Geist doesn’t shy away from it, thankfully. Sin-Eaters have their own memories to deal with, and also the memories of the dead. Further, those memories can be made manifest in interesting, dynamic ways — the powerful memento mori, the secrets kept by ghosts, the truths lost in the tangle of the Underworld. Memories become this living thing. They’re a commodity. They’re of useable value. In our lives, memories feel passive; but Geist reminds us that we can use memories in both positive and negative ways.
Further, the geist itself is a good example of what happens when we stop letting those memories be a part of us: geists are more an idea than a human ghost, more spirit than specter. They become alien and inhuman.
(For the record, writing the memento mori was fun as hell. Poor John Newman probably wanted to punch me during that process, and I don’t blame him. That said, I think they came out like I’d hoped. Hell, the Memorabilia alone were so much fun, I’d write a whole goddamn book of ’em. The fact you can gain a measure of power from the toilet on which Pol Pot died makes me titter like a tickled girl. Get it? Pol Pot? Pot? Toilet? Actually, this is loosely based on a real thing, where some dude was trying to sell Pol Pot’s toilet and toilet seat.)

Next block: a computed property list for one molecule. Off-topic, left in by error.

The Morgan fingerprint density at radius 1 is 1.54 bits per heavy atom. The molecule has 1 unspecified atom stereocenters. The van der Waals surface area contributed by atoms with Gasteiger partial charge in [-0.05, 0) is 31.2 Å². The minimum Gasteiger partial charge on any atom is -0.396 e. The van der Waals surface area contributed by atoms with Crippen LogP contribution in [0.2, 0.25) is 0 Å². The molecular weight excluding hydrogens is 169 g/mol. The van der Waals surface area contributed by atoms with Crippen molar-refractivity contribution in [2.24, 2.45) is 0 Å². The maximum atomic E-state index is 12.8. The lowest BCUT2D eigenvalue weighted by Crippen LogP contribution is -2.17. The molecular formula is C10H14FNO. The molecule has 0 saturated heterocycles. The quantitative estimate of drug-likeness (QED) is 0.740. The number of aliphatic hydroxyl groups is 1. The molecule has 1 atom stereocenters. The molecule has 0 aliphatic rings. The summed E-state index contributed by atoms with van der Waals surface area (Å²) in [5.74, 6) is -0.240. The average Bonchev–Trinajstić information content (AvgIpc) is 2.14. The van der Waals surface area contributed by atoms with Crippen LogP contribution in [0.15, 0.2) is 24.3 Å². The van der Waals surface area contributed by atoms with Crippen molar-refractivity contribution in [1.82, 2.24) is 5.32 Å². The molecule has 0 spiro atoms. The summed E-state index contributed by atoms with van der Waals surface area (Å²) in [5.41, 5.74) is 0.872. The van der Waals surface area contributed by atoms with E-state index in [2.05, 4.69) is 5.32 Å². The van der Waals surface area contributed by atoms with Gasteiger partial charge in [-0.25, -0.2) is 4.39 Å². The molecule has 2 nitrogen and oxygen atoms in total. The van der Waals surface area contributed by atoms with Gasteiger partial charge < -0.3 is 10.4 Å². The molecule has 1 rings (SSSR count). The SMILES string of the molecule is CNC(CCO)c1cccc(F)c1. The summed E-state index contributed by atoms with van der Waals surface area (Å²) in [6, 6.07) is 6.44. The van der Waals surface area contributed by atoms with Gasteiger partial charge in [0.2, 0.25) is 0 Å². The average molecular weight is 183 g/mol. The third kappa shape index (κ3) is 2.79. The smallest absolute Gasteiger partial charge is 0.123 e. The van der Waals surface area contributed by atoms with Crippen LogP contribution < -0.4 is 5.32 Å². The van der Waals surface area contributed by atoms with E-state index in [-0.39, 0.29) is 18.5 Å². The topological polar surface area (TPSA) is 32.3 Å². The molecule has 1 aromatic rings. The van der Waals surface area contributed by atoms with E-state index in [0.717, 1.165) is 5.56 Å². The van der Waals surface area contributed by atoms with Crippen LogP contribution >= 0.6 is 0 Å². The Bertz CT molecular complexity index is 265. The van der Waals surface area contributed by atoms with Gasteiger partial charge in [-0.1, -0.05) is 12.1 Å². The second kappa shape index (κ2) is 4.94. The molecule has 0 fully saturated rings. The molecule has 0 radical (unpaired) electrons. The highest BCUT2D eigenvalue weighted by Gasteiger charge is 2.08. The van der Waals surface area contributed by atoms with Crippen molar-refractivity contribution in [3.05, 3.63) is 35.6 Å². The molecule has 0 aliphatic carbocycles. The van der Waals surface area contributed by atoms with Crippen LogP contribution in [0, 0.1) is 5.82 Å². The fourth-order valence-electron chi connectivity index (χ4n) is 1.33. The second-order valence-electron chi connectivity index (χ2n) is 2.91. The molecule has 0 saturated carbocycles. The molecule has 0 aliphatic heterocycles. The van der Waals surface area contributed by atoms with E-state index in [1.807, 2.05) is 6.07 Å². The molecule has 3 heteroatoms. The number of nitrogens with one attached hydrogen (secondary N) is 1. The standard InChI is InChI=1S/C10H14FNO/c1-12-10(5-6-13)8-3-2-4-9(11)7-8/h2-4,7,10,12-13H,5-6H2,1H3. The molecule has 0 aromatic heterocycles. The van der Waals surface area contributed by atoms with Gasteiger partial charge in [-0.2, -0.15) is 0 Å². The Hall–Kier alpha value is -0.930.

Why So Serious?